Subscriber Login

  • This account has no valid subscription for this site.

Forgotten your password?

Show Summary Details
Page of

Minimizing the Risk of Libel 

Minimizing the Risk of Libel

Ethical and Legal Considerations

Annette Flanagin

Page of

PRINTED FROM AMA MANUAL OF STYLE ONLINE ( © American Medical Association, 2009. All Rights Reserved. Under the terms of the license agreement, an individual user may print out a PDF of a single chapter of a title in AMA Manual of Style Online for personal use (for details see Privacy Policy). 

Subscriber: null; date: 25 October 2016

Minimizing the Risk of Libel

The suggestions in this section are offered to help authors, editors, and publishers reduce the risk of libel in biomedical publication. All statements of fact about individuals or commercial entities should be supported or documented and verified to be accurate in the context in which they were and are made. Similarly, statements of opinion should be supported, or based on documented facts, and should not be malicious. In addition, authors should disclose any conflicts of interest or concerns about the potential reactions of those criticized to the editor so that the editor and author work together to ensure responsible publication (see also 5.5, Conflicts of Interest). Editors should consider offering those who are criticized in a submitted manuscript an opportunity to review the material of concern before publication, or to respond to the criticism after publication, or both. In addition, editors should consult experienced media attorneys when necessary, and publishers should have insurance covering claims for libel. None of these suggestions will ensure that a lawsuit—even if frivolous or groundless—will not be made, but they should help editors, authors, and publishers avoid situations in which such claims have merit.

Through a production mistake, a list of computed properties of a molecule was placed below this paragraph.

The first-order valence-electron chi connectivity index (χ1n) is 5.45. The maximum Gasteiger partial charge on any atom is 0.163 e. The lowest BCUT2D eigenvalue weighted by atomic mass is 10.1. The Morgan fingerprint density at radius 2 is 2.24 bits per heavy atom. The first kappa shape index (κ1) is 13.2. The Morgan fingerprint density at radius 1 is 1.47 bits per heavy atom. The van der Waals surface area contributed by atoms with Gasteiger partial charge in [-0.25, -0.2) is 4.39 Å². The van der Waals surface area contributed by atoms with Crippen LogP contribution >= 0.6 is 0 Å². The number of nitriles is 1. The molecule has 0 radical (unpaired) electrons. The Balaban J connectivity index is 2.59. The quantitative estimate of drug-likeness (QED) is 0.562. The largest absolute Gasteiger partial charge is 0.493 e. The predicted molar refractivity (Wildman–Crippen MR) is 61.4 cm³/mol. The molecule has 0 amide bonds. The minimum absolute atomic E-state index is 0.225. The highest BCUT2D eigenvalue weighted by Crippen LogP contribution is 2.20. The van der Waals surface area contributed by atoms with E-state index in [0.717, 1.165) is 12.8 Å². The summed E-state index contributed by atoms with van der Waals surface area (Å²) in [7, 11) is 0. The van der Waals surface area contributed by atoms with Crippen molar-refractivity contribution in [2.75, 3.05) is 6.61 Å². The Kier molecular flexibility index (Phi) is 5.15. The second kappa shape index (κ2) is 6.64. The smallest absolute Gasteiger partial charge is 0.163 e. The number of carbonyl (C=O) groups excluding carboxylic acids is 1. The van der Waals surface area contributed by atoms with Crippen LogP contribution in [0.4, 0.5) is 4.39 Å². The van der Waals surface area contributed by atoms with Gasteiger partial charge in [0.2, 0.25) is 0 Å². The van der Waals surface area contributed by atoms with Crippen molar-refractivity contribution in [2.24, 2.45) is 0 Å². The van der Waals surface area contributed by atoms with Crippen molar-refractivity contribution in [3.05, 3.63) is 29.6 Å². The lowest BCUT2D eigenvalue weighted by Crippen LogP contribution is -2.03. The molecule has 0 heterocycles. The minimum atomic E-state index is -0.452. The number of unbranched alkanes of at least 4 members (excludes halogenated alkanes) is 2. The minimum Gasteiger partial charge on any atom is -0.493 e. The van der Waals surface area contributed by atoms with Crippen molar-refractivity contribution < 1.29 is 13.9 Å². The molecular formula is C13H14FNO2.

Previous | Next